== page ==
Mr Bob Katter is an independent MP and a maverick rural politician who supported the Liberal/National Coalition when they were in opposition in 2010 and is open to working with them again. Another independent, Senator Nick Xenophon, recently established his own party which has secured a seat through candidate Rebekha Sharkie. Mr Xenophon is a centrist and anti-gambling campaigner and has said he is open to negotiation.
The Greens have one representative in Mr Adam Bandt and could potentially have another. Both the Liberals and Labor have previously ruled out forming a multi-party government with them, but they may now have no choice. The Greens said it was "inconceivable" they could form a government with the conservative coalition.
Farmer Cathy McGowan and former intelligence officer Andrew Wilkie are both independents and have declared that they have no intention of helping any of the major players form a government.
AGENCE FRANCE-PRESSE, BLOOMBERG
Ms Hanson, 62, a controversial figure who was briefly jailed in 2003 for electoral fraud charges which were later quashed, pledged yesterday that she would not be an "obstructionist".
"I remember coming out of prison and saying I'd have rocks in my head to actually go back and do it again," she said.
"But the support I've received from Australians... and the encouragement I've received from the Australian people is why I've kept going."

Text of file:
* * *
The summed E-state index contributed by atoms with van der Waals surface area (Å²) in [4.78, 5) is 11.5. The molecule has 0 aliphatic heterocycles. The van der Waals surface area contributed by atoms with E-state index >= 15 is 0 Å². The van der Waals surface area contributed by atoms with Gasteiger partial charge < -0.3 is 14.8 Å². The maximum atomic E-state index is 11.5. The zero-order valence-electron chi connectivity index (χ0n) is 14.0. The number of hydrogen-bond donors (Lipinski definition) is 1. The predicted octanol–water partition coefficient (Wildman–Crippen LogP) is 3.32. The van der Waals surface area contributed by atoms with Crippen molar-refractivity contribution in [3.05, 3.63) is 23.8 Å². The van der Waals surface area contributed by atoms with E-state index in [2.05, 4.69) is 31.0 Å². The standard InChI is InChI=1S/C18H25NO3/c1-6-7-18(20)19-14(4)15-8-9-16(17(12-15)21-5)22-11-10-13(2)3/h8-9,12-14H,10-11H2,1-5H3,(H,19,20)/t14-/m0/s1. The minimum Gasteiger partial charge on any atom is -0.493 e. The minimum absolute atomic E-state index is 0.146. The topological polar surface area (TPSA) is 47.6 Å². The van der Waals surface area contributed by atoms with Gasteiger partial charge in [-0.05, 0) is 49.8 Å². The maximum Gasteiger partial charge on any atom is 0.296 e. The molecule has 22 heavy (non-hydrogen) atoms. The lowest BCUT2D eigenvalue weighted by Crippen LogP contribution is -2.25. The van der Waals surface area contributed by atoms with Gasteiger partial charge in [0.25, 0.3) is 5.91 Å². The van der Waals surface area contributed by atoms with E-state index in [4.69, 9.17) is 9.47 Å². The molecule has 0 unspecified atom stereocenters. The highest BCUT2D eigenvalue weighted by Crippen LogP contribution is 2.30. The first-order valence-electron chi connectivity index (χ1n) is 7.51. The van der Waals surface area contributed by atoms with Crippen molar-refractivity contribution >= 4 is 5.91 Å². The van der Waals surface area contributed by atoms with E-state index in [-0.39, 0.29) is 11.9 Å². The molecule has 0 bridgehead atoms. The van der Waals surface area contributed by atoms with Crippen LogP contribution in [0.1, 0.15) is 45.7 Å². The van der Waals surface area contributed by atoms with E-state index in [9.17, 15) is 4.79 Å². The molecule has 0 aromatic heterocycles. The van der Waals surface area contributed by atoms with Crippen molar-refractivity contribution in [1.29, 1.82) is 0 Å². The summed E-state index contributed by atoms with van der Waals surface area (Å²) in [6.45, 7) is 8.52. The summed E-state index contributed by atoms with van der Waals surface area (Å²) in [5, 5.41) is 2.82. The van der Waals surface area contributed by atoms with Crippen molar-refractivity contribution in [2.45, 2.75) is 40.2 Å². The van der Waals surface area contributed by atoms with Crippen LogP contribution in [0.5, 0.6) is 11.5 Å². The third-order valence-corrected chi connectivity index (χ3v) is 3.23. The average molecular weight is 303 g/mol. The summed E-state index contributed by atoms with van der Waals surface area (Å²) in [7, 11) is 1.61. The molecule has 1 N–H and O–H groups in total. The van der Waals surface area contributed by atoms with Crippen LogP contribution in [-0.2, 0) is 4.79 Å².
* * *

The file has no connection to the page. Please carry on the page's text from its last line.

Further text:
Since her term as a Lower House MP from 1996 to 1998, Ms Hanson has largely shifted her focus from attacking Asian migrants to criticising Islam. She wants to restrict overall migration and to hold a royal commission into Islam.
In May, she told the media that Australia was "in danger of being swamped by Muslims".
During the televised election counting on Channel Seven last Saturday night, Labor MP Sam Dastyari playfully invited Ms Hanson to "join me in Sydney and I will take you out for a halal snack pack... whenever you want". The snack pack, which has developed a strong following on social media, is a takeaway mix of halal kebab meat, chips and sauce.
However, Ms Hanson was in no laughing mood, immediately rejecting the meal offer and insisting she "does not believe in halal certification".
"It's not happening," she said. "I'm not interested in halal."
Ms Hanson's One Nation party was expected to receive about 10 per cent of the votes in Queensland for the state-based Senate. Her party may win one or two seats in Queensland and also has a chance of a seat in New South Wales.
Australian parties rarely hold a majority in the Senate, which is based on proportional representation. Hoping to make it easier to pass measures such as a stalled anti-corruption Bill, Australia's Prime Minister Malcolm Turnbull opted in May to hold a double-dissolution election - IN which all 76 senators are up for re-election, rather than half, as is the norm.
But the move has spectacularly backfired and the Senate looks set to be made up of an assortment of small parties and independents.
The Liberal-National ruling coalition is expected to win 30 to 34 seats in the Senate, compared with 33 previously, with Labor set to win 23 to 27, compared with 25. The Greens are expected to dip from 10 senators to eight or nine.